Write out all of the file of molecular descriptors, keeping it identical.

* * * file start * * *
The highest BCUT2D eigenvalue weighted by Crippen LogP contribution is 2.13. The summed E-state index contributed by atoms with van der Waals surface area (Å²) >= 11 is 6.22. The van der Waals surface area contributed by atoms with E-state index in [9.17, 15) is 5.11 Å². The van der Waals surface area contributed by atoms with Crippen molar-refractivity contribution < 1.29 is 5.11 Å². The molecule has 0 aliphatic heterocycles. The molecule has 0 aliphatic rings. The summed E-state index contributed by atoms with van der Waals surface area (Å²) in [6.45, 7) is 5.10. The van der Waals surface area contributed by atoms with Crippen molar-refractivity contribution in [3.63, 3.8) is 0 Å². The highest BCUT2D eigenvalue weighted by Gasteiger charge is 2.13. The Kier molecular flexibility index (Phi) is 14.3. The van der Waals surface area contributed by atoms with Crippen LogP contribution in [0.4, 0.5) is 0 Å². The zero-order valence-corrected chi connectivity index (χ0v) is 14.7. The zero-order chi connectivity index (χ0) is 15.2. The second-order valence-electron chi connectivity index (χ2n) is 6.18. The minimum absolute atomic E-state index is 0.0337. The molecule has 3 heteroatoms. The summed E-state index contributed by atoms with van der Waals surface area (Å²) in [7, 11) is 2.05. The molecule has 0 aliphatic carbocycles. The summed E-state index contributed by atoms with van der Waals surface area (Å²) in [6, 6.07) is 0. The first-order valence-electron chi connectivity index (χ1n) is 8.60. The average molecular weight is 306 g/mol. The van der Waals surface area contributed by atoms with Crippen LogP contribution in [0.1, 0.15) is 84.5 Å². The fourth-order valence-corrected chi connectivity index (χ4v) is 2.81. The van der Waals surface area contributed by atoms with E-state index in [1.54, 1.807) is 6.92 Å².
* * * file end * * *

The highest BCUT2D eigenvalue weighted by Crippen LogP contribution is 2.13. The summed E-state index contributed by atoms with van der Waals surface area (Å²) >= 11 is 6.22. The van der Waals surface area contributed by atoms with E-state index in [9.17, 15) is 5.11 Å². The van der Waals surface area contributed by atoms with Crippen molar-refractivity contribution < 1.29 is 5.11 Å². The molecule has 0 aliphatic heterocycles. The molecule has 0 aliphatic rings. The summed E-state index contributed by atoms with van der Waals surface area (Å²) in [6.45, 7) is 5.10. The van der Waals surface area contributed by atoms with Crippen molar-refractivity contribution in [3.63, 3.8) is 0 Å². The highest BCUT2D eigenvalue weighted by Gasteiger charge is 2.13. The Kier molecular flexibility index (Phi) is 14.3. The van der Waals surface area contributed by atoms with Crippen LogP contribution in [0.4, 0.5) is 0 Å². The zero-order valence-corrected chi connectivity index (χ0v) is 14.7. The zero-order chi connectivity index (χ0) is 15.2. The second-order valence-electron chi connectivity index (χ2n) is 6.18. The minimum absolute atomic E-state index is 0.0337. The molecule has 3 heteroatoms. The summed E-state index contributed by atoms with van der Waals surface area (Å²) in [7, 11) is 2.05. The molecule has 0 aliphatic carbocycles. The summed E-state index contributed by atoms with van der Waals surface area (Å²) in [6, 6.07) is 0. The first-order valence-electron chi connectivity index (χ1n) is 8.60. The average molecular weight is 306 g/mol. The van der Waals surface area contributed by atoms with Crippen LogP contribution in [0.1, 0.15) is 84.5 Å². The fourth-order valence-corrected chi connectivity index (χ4v) is 2.81. The van der Waals surface area contributed by atoms with E-state index in [1.54, 1.807) is 6.92 Å².